- Kutsch, K. J.; Riemens, Leo (2012). Norman, Jessye. Großes Sängerlexikon (in German) (4 ed.). Walter de Gruyter. p. 3389. ISBN 978-3-59-844088-5.
- Harvard Gazette 2019.
- "Selected Honorands". Cambridge, UK: University of Cambridge. 2019. Retrieved October 1, 2019.
- Tomasson, Robert E. "Chronicle", The New York Times, May 4, 1990.
- "Yale Honors Chief, Singer And Giamatti". The New York Times. May 29, 1990. Retrieved October 1, 2019.
- "Past Honorary Degree Recipients, Reunion & Commencement". Wesleyan University. Retrieved February 14, 2020.
- "Virtual Yearbooks: 2010s". Manhattan School of Music. October 1, 2019. Retrieved October 1, 2019.
- "Jessye Norman to Deliver Bienen Convocation Address". Northwestern Bienen School of Music. Northwestern University. May 5, 2011. Retrieved September 30, 2019.
- "Famed Soprano Jessye Norman to Receive Honorary Degree". University of Rochester. Rochester. 2013. Retrieved October 1, 2019.
- "Selected Honorands". University of Oxford. 2019.
- "Jessye Norman Announced as Commencement Speaker". New England Conservatory. 2019.
- AllMusic 2020.
- Braun, William R. (July 2014). "Books: Stand Up Straight and Sing!". Opera News. 79 (1).
- Dobrin, Peter (September 30, 2019). "Jessye Norman was a superstar globally, but Philadelphia gave her an American stage debut". The Philadelphia Inquirer. Retrieved February 4, 2020.
- Henahan, Donal (January 21, 1973). "Jessye Norman – "People Look at Me and Say Aida"". The New York Times. Retrieved February 4, 2020.
- Henahan, Donal (February 20, 1988). "Music: La Voix Humaine". The New York Times. Retrieved February 4, 2020.
- Langer, Emily (October 1, 2019). "Jessye Norman, acclaimed operatic soprano, dies at 74". The Washington Post.
- Letterman, David (November 21, 2014). "Late Show with David Letterman". CBS.
- Magill, Frank N., ed. (2014). "Jessye Norman". The 20th Century Go-N: Dictionary of World Biography. 8. Routledge. pp. 2769–2772. ISBN 978-1-317-74060-5.
- McDonald, Marianne; Walton, Michael, eds. (2007). The Cambridge Companion to Greek and Roman Theatre. Cambridge University Press. p. 324. ISBN 978-1-139-82725-6.
- Millington, Barry (October 1, 2019). "Jessye Norman obituary / One of the great sopranos of the 20th century who bewitched audiences with her powerful stage presence". The Guardian. Retrieved February 23, 2020.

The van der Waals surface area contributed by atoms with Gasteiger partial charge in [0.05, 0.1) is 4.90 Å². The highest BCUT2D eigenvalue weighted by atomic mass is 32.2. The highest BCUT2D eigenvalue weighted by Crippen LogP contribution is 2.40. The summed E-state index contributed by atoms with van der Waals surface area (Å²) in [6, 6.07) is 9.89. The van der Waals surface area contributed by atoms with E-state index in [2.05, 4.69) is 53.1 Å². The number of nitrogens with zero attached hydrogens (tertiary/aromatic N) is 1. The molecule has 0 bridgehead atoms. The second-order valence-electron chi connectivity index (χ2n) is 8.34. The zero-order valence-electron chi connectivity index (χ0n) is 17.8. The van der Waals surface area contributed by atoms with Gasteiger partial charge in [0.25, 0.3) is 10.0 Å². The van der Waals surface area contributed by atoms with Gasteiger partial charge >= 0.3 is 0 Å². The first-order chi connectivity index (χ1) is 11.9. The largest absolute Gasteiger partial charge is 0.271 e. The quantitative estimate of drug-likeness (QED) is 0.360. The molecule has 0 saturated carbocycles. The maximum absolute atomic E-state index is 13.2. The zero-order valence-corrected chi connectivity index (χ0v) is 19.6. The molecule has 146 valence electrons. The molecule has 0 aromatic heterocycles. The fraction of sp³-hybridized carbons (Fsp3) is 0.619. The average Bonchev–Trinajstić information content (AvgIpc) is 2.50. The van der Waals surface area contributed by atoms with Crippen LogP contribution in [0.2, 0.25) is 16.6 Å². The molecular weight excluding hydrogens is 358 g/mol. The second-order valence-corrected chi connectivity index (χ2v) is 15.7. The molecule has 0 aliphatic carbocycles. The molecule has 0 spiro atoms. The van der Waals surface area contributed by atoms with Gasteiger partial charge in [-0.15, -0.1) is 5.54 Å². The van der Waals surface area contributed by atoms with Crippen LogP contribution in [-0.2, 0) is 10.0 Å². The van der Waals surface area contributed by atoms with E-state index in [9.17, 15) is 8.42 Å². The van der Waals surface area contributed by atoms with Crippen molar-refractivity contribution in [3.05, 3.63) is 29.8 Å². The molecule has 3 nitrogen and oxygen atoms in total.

- Stevenson, Joseph (2020). "Jessye Norman / Biography". AllMusic. Retrieved February 12, 2020.
- Wakin, Daniel J.; Cooper, Michael (September 30, 2019). "Jessye Norman, Regal American Soprano, Is Dead at 74". The New York Times. Retrieved September 30, 2019.
- "Jessye Norman discography". AllMusic. Retrieved February 12, 2020.
- "Jessye Norman At Notre Dame – A Christmas Concert / Foster". ArkivMusic. 1997. Retrieved February 12, 2020.
- "Jessye Norman, Grammy-winning star of opera, dies at 74". BBC. October 1, 2019. Retrieved February 4, 2020.
- "Boston Symphony Orchestra concert program, Subscription Series, Season 118 (1998–1999), Week 6". Boston Symphony Orchestra. October 31, 1998. Retrieved February 23, 2020.
- "Remembering Jessye Norman". csoarchives.wordpress.com. 2019. Retrieved February 23, 2020.
- "Jessye Norman / Biography". Decca Classics. Retrieved February 5, 2020.
- "Battle · Norman / Spirituals in Concert". Deutsche Grammophon. 1991. Retrieved February 12, 2020.
- "Jessye Norman". Grammy Awards. Retrieved February 5, 2020.
- "Jessye Norman, Grammy-winning opera star, dies at age 74". The Guardian. Associated Press. September 30, 2019. Retrieved September 30, 2019.
- "Jessye Norman To Receive Radcliffe Medal". The Harvard Gazette. May 29, 1997. Retrieved February 4, 2020.
- "Honorary Degrees". The Harvard Gazette. 2019. Archived from the original on November 4, 2017. Retrieved October 1, 2019.
- "Jessye Norman". Howard University. 2013. Retrieved February 4, 2020.
- "Chapter History". Gamma Sigma Sigma at Howard University. Retrieved February 12, 2020.
- "14 Untypical Star Appearances at Lincoln Center / Jessye Norman / Bill T. Jones (New Visions) 1999". The Score. Lincoln Center. Archived from the original on January 31, 2020. Retrieved February 23, 2020.
- "Performances with Jessye Norman, Metropolitan Opera archives". Metropolitan Opera. Retrieved February 23, 2020.
- "Live from Lincoln Center". paleycenter.org. September 20, 2019. Retrieved February 23, 2020.
- "Celebrated opera singer Jessye Norman dies, aged 74". Radio France Internationale. October 1, 2019. Retrieved February 4, 2020.
- "Celebrated opera singer Jessye Norman dies, aged 74". Radio France Internationale. October 1, 2019. Retrieved February 4, 2020.
- "Salzburger Festspiele: Nachruf zum Tod von Jessye Norman". Tabulara (in German). October 1, 2019. Retrieved February 23, 2020.
- "Opernsängerin: Legendäre Sopranistin Jessye Norman gestorben". Die Zeit (in German). October 1, 2019. Retrieved October 1, 2019.
|Wikimedia Commons has media related to Jessye Norman.|
|Wikiquote has quotations related to: Jessye Norman|
- Jessye Norman discography at Discogs
- Jessye Norman School for the Arts
- Jessye Norman Biography and Interview on American Academy of Achievement
- Jessye Norman (Soprano), Bach Cantatas Website